Twin Shadow, or George Lewis Jr., is a pretty cool guy. He plays in a cool-guy band, has a cool-guy haircut, drives a cool-guy motorcycle, and wears cool-guy leather jackets. He’s also an interesting interview and a talented multi-instrumentalist. I had the chance to talk to George for GQ.com some weeks back about his new album, Confess, and some other odds and ends (like his dream Christmas, the story behind his motorcycle crash, and his three go-to fashion tips).
The new album got about as much buzz as an album could get thanks to his stellar 2010 debut, Forget, which not only earned Twin Shadow critical accolades but high-profile fans like the Strokes. Confess is a little slower but also a little more adventurous, with George stepping away from the guitar and taking some more chances (he wrote a novella, called Night of the Silver Sun, which acts like a narrative fan fiction to the album and accompanying music videos).
George is also a bit of a trouble-starter, something we got into in the interview. Below are some choice quotes which didn’t make it into the GQ.com profile. Take a read below and take a listen to Twin Shadow here.
Interview with Twin Shadow
On the importance of actually being able to play your own instrument:
“You know I think that anybody in any craft is going to challenge themselves, you don’t have to be a good musician necessarily. I never learned how to read music, you don’t have to speak the language of music to play music but you do need to challenge yourself.”
On wanting to be better than those around him:
“I was never just like, “I’ll just stop and play the guitar.” I was like “No, why is that person playing piano and I can’t?” That kind of stuff pisses me off when I see people doing things better than me and I get hungrier.”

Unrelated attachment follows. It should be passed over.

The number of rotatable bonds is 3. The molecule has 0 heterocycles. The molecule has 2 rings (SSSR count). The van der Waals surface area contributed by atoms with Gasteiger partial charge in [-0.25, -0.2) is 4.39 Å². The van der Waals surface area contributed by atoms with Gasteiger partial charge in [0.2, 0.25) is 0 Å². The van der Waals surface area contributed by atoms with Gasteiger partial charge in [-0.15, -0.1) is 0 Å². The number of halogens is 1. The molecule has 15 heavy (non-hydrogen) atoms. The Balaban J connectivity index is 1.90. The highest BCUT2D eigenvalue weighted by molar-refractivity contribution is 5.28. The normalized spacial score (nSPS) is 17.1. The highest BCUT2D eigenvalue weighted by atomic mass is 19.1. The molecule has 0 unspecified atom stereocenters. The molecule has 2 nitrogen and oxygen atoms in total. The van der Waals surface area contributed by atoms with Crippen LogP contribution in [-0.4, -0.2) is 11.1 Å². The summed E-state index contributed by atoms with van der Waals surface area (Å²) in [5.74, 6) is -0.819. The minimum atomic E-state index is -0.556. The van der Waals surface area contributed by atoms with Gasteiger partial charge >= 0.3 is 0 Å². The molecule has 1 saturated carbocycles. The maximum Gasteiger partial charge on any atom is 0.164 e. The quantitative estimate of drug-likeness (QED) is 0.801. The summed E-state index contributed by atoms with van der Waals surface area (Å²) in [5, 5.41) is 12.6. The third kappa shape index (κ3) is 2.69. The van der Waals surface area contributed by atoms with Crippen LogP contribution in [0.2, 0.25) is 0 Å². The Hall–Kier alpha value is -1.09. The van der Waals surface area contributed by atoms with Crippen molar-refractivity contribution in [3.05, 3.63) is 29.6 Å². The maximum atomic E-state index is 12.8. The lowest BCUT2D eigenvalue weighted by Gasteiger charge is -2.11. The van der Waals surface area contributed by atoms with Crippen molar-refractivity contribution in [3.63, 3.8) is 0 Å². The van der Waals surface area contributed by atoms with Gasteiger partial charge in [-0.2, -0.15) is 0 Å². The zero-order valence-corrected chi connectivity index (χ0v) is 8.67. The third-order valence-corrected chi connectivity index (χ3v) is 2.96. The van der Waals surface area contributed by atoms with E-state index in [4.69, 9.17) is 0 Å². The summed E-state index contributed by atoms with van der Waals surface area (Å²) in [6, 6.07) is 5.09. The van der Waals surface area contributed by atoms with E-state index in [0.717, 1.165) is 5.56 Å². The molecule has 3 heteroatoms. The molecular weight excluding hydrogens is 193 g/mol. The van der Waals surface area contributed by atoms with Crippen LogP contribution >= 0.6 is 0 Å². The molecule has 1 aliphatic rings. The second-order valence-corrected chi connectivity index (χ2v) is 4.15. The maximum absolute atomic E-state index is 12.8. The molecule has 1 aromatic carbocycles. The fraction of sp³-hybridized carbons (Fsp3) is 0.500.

On wanting to ditch his guitar:
“For me it’s just a tool. Actually I can’t stand playing it. I’ve been wanting to stop playing guitar for ever and ever. I just can’t really justify having five people on stage with us.”
Because you don’t like them?
“No, it’s just a big family to take care of and a lot of personalities to deal with. I always say I first started playing saxophone but guitar was the thing that I realized got me attention and that very much was the reason for me for pursuing it. Also, I couldn’t afford a saxophone and my dad had a guitar in the closet.”
On the motorcycle accident that “inspired” the album:
“It happened a long time ago, like six years ago or something and it was just… It’s funny, we didn’t have a bio written [for the album] so I just wrote a little whatever and now it’s becoming; It’s going to become the thing that I hate talking about most.”
Do you have a dream motorcycle?
“A 1972 Triumph Bonneville.”
On not dancing at concerts:
“You know what, I cant really criticize too much because I don’t dance at shows. I just went to a Steve Aoki DJ set and it was such a circus that I had to just watch it all.”
That’s a tough show not to dance at.
“That’s a really tough show, I mean, don’t get me wrong, I did eventually end up in the back dancing with lots of girls who were taking lots of drugs.”
Is that what musicians do?
“Yeah that’s what they do, but at the beginning of the night I was definitely just an observer. Unfortunately that’s what intelligent people do, they can’t let go and have a good time the second they get to a club. I’m trying to revert, I’m trying to regress back into my Florida self who would have just been, like, happy feet, the second you hit the floor. I’m trying to get back there. I’m trying to get dumb.”